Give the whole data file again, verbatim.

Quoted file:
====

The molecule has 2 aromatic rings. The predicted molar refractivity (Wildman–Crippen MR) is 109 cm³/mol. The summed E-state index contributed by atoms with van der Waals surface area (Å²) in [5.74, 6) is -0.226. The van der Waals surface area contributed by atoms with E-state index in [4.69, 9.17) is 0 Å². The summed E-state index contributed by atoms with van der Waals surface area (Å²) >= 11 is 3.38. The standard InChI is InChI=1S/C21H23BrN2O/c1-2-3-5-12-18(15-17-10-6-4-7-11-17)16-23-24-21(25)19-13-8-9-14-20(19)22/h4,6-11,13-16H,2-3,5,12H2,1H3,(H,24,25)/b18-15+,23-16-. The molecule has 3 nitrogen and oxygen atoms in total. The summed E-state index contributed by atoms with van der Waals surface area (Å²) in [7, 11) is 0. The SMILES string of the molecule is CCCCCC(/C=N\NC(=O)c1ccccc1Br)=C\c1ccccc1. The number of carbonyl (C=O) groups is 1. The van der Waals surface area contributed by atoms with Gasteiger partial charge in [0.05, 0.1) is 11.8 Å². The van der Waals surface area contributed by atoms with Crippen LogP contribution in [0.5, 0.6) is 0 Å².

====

The molecule has 2 aromatic rings. The predicted molar refractivity (Wildman–Crippen MR) is 109 cm³/mol. The summed E-state index contributed by atoms with van der Waals surface area (Å²) in [5.74, 6) is -0.226. The van der Waals surface area contributed by atoms with E-state index in [4.69, 9.17) is 0 Å². The summed E-state index contributed by atoms with van der Waals surface area (Å²) >= 11 is 3.38. The standard InChI is InChI=1S/C21H23BrN2O/c1-2-3-5-12-18(15-17-10-6-4-7-11-17)16-23-24-21(25)19-13-8-9-14-20(19)22/h4,6-11,13-16H,2-3,5,12H2,1H3,(H,24,25)/b18-15+,23-16-. The molecule has 3 nitrogen and oxygen atoms in total. The summed E-state index contributed by atoms with van der Waals surface area (Å²) in [7, 11) is 0. The SMILES string of the molecule is CCCCCC(/C=N\NC(=O)c1ccccc1Br)=C\c1ccccc1. The number of carbonyl (C=O) groups is 1. The van der Waals surface area contributed by atoms with Gasteiger partial charge in [0.05, 0.1) is 11.8 Å². The van der Waals surface area contributed by atoms with Crippen LogP contribution in [0.5, 0.6) is 0 Å².